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Tickers in this Article: YHOO, GOOG, MSFT, TWX, MER
If you are a shareholder of Yahoo Inc. (YHOO) or an avid follower of the Internet Software & Services space you probably saw the recent downgrade made by Merrill Lynch (MER) analyst Lauren Fine. Lauren downgraded the company from a buy to neutral in a recent note to clients. The major factors contributing to the downgrade included the company's current valuation and its shrinking share of the internet search market as competition starts to heat up.

The downgrade sent shares lower by nearly 3% Wednesday and added to the frustrations of shareholders. In 2005, the company only managed to add 4% to their share price while its major rival Google (GOOG) added an astounding 115% over the same period. We will look at the reasons for the downgrade to gain a better understand if this relative lack of performance will continue for 2006.

Surprisingly, the reason for the downgrade had little to do with expected performance of the company for the next year. The overall consensus of the market is that the online ad revenue space will continue to boom as companies spend more of their marketing budget online.

Yahoo derives a large portion (88% of revenue in 2004) from advertisements on its sites. So this should be great news for Yahoo, right? Well, not exactly. The case being made in the downgrade is that this growth has already been priced into the shares of the company, so their is little upside potential for investors.

If we look at some basic valuation numbers we can get an idea if it is an argument to consider. The expected full-year earnings (released Jan. 17) is $0.60 per share (excluding one time capital gain in Q2 '05), placing the company's P/E at 70. The general expectations for full-year 2006 earnings are $0.73 per share, placing the company's forward P/E at 56. If the market holds the current P/E of 70 at the end of 2006, shares in the company would be priced at $52.50, which is about 25% higher than where it is today. This sounds great for investors, however the big assumption we made was that the market would still price the company at 70 times earning, which assumes that the market still feels as good about Yahoo's future as it does now.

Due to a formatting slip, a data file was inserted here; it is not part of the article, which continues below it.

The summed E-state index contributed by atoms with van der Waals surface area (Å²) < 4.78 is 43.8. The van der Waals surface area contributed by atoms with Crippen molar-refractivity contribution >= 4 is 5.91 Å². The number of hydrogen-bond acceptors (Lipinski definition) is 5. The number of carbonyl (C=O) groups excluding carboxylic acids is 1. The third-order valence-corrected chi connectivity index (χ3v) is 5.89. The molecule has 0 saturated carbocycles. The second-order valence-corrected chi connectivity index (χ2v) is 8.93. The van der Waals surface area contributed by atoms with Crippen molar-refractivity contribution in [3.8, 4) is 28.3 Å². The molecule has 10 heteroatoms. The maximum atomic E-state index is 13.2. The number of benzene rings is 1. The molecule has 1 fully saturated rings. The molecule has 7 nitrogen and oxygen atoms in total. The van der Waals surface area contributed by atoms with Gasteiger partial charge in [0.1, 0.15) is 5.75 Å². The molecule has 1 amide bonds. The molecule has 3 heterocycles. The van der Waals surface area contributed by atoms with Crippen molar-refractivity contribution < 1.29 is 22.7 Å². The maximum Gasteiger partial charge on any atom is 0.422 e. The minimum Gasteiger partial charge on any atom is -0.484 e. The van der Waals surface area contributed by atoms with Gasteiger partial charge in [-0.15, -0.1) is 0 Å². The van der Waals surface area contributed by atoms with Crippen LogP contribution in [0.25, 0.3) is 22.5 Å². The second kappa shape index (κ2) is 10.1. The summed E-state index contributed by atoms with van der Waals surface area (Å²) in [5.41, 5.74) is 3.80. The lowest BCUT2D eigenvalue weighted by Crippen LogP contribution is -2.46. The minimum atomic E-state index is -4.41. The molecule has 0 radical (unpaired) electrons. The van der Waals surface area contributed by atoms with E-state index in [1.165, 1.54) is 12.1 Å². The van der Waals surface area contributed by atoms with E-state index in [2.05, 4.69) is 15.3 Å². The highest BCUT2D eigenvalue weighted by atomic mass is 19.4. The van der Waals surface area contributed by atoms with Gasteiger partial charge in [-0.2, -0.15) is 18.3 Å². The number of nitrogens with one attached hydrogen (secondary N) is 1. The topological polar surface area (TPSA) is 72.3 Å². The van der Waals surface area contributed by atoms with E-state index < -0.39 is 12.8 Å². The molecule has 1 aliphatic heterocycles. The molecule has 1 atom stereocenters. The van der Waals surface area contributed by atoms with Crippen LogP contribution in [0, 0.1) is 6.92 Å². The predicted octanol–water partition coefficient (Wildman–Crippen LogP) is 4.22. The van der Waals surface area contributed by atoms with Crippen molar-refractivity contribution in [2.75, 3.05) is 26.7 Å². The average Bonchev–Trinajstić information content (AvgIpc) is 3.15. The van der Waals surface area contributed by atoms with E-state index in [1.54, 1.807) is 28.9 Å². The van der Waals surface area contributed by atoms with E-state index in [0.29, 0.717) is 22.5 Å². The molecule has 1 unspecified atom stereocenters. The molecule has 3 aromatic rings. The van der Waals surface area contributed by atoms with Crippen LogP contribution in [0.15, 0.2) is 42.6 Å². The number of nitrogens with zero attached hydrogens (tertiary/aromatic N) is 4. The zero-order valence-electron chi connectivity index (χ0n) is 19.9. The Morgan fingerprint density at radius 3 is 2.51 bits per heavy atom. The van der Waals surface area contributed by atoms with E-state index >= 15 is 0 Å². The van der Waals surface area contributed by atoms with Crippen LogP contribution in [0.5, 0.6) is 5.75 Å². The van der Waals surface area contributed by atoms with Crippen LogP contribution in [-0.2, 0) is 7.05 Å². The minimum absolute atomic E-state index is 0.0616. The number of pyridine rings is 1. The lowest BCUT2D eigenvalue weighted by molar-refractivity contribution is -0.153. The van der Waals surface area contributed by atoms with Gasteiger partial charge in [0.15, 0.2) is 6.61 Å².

This is where the second point of Lauren Fine's thesis comes in. She argues Yahoo is fully valued. While the industry prospects still remain bright, increased competition and maturation weigh on the future outlook for Yahoo. Again, this does not mean that Yahoo is a bad company, it just means that due to the industry landscape it will have tougher times ahead. Companies such as Microsoft (MSFT) and AOL (TWX) are all focused on gaining a bigger share of this lucrative market, in which more marketing money is being directed online.

Increased competition provides more options for companies looking to advertise online, leading to pricing pressure in the space and ultimately lowering margins. There are also more companies sharing the online ad revenue pie, Yahoo shareholders can only hope that the pie grows enough to compensate. All of this makes the earning growth prospects for Yahoo less compelling as they once were...unless the company brings on new streams of revenue.

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